The 2019 Associate and Business Services Surveys were successfully launched in early May.  In order to preserve accurate and consistent information do not forget to participate every year.  You do not need to purchase the survey in order to participate.   The board and committees have been working hard to ensure that we are continually meeting the needs of our members.  The Board stroke a membership task force to undertake a review of our current membership criteria. If you have any suggestions or want to contribute to this important discussion please let me know.  We have been receiving very positive feedback regarding our new live video streaming and are also looking for further learning development enhancements.

TLOMAToday will be on a break until September, please watch the website and email communications to keep informed on what is happening.  With the warmer temperatures, we can get outside and enjoy this amazing country where we live, be safe to avoid the unexpected, but if it does arise embrace it and make it a learning opportunity.

I am wishing everyone a great and warm summer and I look forward to seeing you at the TLOMA Conference in Blue Mountain!

Pamela Harris,
TLOMA 2019 President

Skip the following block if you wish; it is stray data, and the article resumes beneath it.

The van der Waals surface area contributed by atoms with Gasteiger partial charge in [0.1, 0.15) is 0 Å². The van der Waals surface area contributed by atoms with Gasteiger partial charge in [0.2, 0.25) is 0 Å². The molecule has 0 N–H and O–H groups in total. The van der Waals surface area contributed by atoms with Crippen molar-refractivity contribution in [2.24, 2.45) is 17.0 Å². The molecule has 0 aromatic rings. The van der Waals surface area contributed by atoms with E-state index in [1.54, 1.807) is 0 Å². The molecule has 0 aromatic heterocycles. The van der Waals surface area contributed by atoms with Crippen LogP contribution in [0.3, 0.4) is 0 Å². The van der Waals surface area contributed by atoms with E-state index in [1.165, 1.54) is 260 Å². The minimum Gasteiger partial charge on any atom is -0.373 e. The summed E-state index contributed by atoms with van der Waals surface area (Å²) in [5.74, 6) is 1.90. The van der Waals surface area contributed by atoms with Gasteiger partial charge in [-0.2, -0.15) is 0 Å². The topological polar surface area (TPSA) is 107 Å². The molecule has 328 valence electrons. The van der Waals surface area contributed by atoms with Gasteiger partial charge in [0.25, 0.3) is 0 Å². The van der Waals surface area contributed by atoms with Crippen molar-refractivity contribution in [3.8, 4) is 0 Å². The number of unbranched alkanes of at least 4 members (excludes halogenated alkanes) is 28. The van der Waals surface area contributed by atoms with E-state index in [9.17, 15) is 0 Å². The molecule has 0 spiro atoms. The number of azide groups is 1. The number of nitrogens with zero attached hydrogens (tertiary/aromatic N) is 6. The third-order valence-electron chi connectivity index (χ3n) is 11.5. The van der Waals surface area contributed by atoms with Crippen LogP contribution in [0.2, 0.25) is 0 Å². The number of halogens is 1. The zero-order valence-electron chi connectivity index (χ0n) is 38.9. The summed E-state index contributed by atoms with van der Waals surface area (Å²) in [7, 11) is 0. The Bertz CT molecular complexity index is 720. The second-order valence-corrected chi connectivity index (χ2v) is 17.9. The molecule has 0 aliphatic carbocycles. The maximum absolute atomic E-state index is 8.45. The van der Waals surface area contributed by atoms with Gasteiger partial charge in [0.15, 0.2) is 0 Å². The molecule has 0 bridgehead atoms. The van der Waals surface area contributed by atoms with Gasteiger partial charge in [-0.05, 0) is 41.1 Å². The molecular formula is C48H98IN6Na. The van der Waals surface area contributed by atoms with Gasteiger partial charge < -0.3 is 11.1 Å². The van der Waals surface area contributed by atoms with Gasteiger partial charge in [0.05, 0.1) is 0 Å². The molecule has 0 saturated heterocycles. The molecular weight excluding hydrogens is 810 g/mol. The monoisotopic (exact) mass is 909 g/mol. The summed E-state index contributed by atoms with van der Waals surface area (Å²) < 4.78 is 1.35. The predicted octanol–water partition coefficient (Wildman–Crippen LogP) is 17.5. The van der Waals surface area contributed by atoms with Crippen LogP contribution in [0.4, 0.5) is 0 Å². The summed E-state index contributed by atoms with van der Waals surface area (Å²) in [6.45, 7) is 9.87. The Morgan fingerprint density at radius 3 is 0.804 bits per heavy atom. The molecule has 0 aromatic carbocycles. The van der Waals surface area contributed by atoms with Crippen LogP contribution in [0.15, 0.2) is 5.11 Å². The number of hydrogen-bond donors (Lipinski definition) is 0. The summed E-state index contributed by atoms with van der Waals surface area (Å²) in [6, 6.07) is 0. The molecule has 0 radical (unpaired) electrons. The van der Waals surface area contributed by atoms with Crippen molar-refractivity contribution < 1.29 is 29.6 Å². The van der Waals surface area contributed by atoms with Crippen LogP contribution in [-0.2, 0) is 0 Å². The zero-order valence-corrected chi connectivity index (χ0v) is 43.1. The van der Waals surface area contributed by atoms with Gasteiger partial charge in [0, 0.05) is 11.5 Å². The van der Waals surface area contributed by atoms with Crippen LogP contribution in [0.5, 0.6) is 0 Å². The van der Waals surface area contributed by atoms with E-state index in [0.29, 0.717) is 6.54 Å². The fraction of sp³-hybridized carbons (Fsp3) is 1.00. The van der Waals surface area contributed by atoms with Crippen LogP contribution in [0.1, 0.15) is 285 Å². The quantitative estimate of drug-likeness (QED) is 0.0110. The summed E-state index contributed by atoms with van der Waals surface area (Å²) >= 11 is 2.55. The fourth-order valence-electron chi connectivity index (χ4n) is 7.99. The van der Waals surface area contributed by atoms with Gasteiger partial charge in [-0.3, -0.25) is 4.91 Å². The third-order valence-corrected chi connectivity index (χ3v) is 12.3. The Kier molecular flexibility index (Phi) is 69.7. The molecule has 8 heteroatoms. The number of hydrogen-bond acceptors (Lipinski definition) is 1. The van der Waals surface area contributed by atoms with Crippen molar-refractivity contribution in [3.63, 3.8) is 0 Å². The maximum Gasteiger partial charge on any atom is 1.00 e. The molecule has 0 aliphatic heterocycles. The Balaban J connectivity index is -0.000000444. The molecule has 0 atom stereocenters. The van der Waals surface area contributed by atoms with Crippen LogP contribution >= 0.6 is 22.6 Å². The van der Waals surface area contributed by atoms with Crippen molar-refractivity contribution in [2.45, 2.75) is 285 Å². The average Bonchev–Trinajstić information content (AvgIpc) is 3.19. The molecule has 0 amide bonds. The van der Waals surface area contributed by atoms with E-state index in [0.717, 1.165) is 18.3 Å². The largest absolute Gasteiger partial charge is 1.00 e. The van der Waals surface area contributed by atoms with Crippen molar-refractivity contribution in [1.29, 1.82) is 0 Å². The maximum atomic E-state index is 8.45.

Pam has been working at Oatley Vigmond LLP since 1989 and is currently the Director of Administration and Planning.  In this role, Pam has the privilege of working with an amazing group of partners, lawyers and peers.  Pam helps focus their time and energy on the priorities that improve how they do business, provide the best level of service to their clients and create a better experience for their employees. 

Pam values continuous learning while looking at things differently, to find the opportunities when no one else sees them. 

Pam believes that strong continuous learning skills are required to successfully adapt to changing work and life demands.  Pam applies continuous learning in the workplace by viewing all experiences as potential learning and re-examining assumptions, values, methods, policies and practices.